1. This case has been referred to a larger Bench on account of an apparent conflict between the case of Dulla v. Shib Lal  39 All. 47 and the case of Bulaqi Das v. Kesri : AIR1928All363 . One Abdul Rahman died in 1917 leaving a widow Mt. Kabia Bibi and a daughter as well as three brothers as his heirs. One of his brother Abdul Karim promptly made a gift of his share which he had inherited in favour of his wife Mt. Imtiaz Bibi. A suit was brought by Mt. Kabia Bibi for recovery of her dower debt against the heirs of the deceased by realization of the amount out of the assets left by him. There can he no doubt that the heirs were liable to pay the dower debt when they took the assets. A compromise decree was passed in favour of Mt. Kabia Bibi against the heirs including Abdul Karim. Abdul Karim died afterwards and his heirs including Mt. Imtiaz Bibi his widow, were brought on the record as the legal representatives of the deceased judgment-debtor. Mt. Kabia Bibi decree-holder proceeded to execute the decree and attached the property of her deceased husband in the hands of his heirs including the share in the possession of Mt. Imtiaz Bibi. No objection appears to have been raised by the latter on the occasion and the property was Sold and purchased by the decree-holder Mt. Kabia Bibi herself. Mt. Imtiaz Bibi has now brought the suit for recovery of possession on the ground that it was no part of the assets of the deceased Abdul Karim and could not hove been validly sold in execution of a money decree against Abdul Karim. Both the Courts below have dismissed the suit on the ground that it was barred by Section 47, Civil P.C.
2. It appears to us that this case is concluded by the ruling in the Full Bench case of Seth Chand Mal v. Durga Dei  12 All. 313 which has been followed in subsequent cases. There too a simple money decree was passed against a judgment-debtor who died and his legal representatives were brought on the record in execution proceeding to represent him. They raised the question as to a certain property which they said was no part of the deceased's assets in their hands but was their own property. Four out of the five learned Judges held that the case was covered by old Section 244. Civil P.C. Straight, J., on p. 322 remarked that:
When the representative of the deceased judgment-debtor says in regard to the property which he contends is not the property of the deceased judgment-debtor but is his property, that it can rightly be said that he thereby sets up a jus tertii.
3. He admitted that the case would be different if he were trustee or representing some character wholly separate from his personal and individual character. Edge, C.J., on pp. 323 and 324 also pointed out the same distinction and held that:
Where the representative merely asserts that the property sought to be sold is his own property to which he is beneficially entitled by purchase or from its having come to him otherwise than as a representative of the deceased judgment-debtor, it is not a case in which he has set up a jus tertii.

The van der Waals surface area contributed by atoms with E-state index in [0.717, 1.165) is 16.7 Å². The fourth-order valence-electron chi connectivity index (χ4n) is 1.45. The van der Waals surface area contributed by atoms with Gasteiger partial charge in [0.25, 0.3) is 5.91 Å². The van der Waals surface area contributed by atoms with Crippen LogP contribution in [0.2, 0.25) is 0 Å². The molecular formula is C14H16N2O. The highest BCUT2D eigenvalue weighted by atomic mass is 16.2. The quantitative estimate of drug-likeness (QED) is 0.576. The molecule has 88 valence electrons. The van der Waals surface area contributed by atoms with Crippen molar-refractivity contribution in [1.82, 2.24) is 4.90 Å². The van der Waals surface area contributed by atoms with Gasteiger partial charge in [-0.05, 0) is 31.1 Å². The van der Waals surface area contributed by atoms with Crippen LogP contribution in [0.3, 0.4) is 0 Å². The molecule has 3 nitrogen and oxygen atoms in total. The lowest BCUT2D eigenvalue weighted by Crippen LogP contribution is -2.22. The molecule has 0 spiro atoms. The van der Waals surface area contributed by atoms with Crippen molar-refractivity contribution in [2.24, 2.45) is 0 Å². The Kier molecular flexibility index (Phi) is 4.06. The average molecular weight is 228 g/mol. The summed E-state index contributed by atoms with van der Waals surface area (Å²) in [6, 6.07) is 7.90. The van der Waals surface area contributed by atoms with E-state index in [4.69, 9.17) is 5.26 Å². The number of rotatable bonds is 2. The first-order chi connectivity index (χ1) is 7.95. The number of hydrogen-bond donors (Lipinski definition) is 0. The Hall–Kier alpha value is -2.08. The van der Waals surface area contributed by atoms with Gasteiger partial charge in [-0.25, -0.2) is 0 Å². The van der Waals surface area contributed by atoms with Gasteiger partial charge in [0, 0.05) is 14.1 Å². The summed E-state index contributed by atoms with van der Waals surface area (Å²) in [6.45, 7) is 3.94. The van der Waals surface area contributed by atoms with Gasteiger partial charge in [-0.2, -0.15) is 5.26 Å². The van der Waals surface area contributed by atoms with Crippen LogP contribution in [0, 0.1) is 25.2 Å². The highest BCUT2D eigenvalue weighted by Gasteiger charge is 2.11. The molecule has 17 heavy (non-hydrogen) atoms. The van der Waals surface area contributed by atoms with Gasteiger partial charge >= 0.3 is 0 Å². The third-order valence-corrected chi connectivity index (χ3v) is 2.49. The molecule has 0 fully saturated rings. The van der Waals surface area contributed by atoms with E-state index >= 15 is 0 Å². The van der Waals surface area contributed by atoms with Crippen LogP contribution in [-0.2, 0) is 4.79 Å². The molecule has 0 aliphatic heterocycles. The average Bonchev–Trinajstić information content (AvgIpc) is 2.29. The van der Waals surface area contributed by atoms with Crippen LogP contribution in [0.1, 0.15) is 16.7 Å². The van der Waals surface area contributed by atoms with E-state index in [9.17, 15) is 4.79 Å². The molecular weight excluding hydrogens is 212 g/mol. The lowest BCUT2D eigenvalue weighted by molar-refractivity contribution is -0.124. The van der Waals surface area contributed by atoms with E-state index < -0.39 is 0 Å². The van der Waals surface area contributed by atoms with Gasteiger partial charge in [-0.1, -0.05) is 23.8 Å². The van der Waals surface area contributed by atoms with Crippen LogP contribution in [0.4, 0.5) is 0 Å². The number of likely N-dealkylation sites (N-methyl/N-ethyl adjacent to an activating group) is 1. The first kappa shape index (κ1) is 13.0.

4. The learned Judge also agreed that the case would be different if the representative of the judgment-debtor opposed the execution on the ground that the property vested in him as trustee or as executor of some one else, Brodhurst, J., concurred in the opinion. Mahmood, J., also agreed with that view and on p. 327 pointed out that a distinction was to be drawn between the capacity of the judgment-debtor as representing his own interest which did not vest in him and which one would call a legal jus tertii. The learned Judge held that as soon as a person is impleaded and objects against the execution of the decree he is bound so long as he claims in respect of the property against which execution is sought a right no other than that which vests in him in his own person, he is bound to raise those objections in the execution of the decree and cannot be allowed to reagitate the matter in a regular suit. Tyrrel, J., however dissented. Although in that case the point arose in appeal and before the property presumably was actually sold, the case is a clear authority for the view that the legal representative of a deceased judgment-debtor, when she is asserting that a certain property is her own property and no part of the assets of the deceased in her hand, is raising an objection relating to the execution discharge and satisfaction of the decree within the meaning of Section 47, Civil P.C., and that the question is between the representatives of the parties. In the present case also Mt. Imtiaz ought to have objected to the attachment of the property in her hands on the ground that it was no part of the assets of her deceased husband but had been acquired by her under a gift previous to the attachment. She was bound to raise this objection if it were good, as she was asserting her own personal rights to the property and was not putting forward the claim of any stranger to the execution proceedings. The case in our opinion is therefore fully covered by the ruling in the Full Bench case quoted above which has never been doubted in this Court. It was expressly followed, as it was bound to be, in the case of Dulla v. Shib Lal  39 All. 47. The only difference between the latter case and the present case is that there the legal representatives were brought on the record before the decree was passed. The principle underlying both is however same.
5. The rulings in the Full Bench cases of Gulzari Lal v. Madho Ram  26 All. 447 and Bhagwati v. Banwari Lal  31 All. 82, are not directly in point. We would also hold that the case of Bulaqi Das v. Kesri : AIR1928All363 , does not deal with the point which arises in this particular case and it is not therefore necessary for us to express any opinion on the question decided there. We accordingly dismiss this appeal with costs including in this Court, fees on the higher scale.